Boombox Costume

There is a lot of creative competition among our friends for Halloween costumes. Typically I wear some form of cardboard box. I have a tough time coming up with something good each year, but just a week ago I thought of making a boom box–but only if I went the extra mile to make it functional!

The key element is my Sonic Impact battery-powered T-Amp that can power full size home speakers off of AA batteries. One of those gadgets that I grabbed years ago and until now never had a great use for. (You can get a rebranded one here at Parts Express) I also ordered some cheap 2-way 6.5-inch car speakers. The amp did drive the 4 ohm speakers but the sound wasn’t very full, no bass but good enough. I grabbed the SRS WOW MyTunes app which added some live sound processing to my iPhone and really punch up the bass and sound quality, as well as do a bit of DJ-like transitions between songs.

Concerned about power, I duct taped together 8 D batteries to assist with the AA’s. As I started building I changed the design from a huge box around me to just a normal-sized boom box, which I got away with because I managed to come up with a suitable outfit to go with it. I spent a few days making an 80’s rap music playlist including DJ Jazzy Jeff, Run-DMC, Salt-N-Pepa, and of course the Beastie Boys!

Everything worked flawlessly. Thanks to my good friend Physics, the cardboard box resonated perfectly with the speakers and ended up producing excellent sound with plenty of bass. In fact I had no problem overpowering the stereo and large crowd at the party, which it felt like followed me to every room with my own soundtrack following me around! The boom box ran at full volume (except when I was told to turn it down a few times) for many hours and still shows no sign that it’s out of juice. I’ll have to keep it around as an iPhone dock…”portable” at around 20 pounds and powerfully annoying sound, I don’t know why these things went out of style!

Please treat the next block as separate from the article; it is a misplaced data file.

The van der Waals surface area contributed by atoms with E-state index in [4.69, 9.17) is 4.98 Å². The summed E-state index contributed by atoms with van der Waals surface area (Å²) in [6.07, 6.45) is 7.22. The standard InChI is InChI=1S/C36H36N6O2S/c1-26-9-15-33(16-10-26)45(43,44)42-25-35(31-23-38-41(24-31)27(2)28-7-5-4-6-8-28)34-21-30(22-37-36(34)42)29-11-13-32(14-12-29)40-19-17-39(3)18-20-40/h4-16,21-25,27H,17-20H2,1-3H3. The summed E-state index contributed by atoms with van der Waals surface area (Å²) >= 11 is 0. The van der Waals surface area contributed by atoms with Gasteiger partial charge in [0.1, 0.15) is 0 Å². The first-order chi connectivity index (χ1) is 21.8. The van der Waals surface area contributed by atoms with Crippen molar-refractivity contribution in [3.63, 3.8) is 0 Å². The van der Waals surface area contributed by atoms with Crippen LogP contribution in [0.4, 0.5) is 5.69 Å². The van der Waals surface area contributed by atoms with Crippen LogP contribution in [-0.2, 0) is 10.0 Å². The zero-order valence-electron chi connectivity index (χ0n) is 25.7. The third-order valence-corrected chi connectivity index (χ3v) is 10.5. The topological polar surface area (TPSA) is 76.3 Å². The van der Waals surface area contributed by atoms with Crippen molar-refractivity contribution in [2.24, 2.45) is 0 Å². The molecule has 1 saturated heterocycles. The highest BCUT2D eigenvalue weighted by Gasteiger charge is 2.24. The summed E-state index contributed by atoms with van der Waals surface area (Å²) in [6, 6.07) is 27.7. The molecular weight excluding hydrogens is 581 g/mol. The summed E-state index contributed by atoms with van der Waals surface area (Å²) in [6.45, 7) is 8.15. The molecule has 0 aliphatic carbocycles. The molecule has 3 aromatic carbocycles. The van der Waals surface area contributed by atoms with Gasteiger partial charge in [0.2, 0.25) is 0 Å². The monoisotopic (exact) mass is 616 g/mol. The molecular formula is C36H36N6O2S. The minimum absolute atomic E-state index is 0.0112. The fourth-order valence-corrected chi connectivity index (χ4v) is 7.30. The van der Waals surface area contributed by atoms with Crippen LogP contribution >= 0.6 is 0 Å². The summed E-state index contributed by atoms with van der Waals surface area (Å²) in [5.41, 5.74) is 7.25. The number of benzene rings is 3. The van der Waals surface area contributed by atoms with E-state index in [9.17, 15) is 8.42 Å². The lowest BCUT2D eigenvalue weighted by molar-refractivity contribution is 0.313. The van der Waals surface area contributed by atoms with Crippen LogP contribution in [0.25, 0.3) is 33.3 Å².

A new web site called Mapnificent lets you see how far you can travel by public transportation in a certain amount of time. Simply drag the pin and move the time slider. I made a quick animation above showing 15-30 minutes from my home; Boston, Cambridge, and Somerville are easily accessible. This also illustrates a point that I’ve always made: the Charles River is a big divider, most places are more like ovals stretched in and out toward boston, and not a short distance north and south.

A Smarter Lock Screen


Over time, Apple has addressed most of the missing features of the iPhone. A major oversite, though, is the lockscreen and its complete lack of information. Related is the fact that notifications must be in a pop-up bubble and only one can be seen. Apple is long overdue for revamping these into something much more useful and intelligent. The whole point of an iPhone, afterall, is to get information to you quickly and easily.

This is a screenshot of my phone this morning, and what I see whenever I wake my iPhone. Beyond the date and time, I see weather, upcoming calendar events, new email, a list of new text messages if any, as well as all notifications that have come in from various sources. Everything here is interactive as well. Tapping the email will preview it, touching the date gives me a full month calendar, and the weather pulls down to a 7-day forecast. You can clear each notification as you’ve read them.

Right now this is only available thanks to a brilliant jailbreak app called Lockinfo. Every part is configurable, from how each component interacts, to plugins that work with additional apps, and even picking other actions besides the swipe to unlock. It’s well worth its price, but my real point here is that Apple needs to start paying attention to this long-ignored blank space that we all see dozens of times per day. Maybe they should just outright buy this and integrate it in the next update!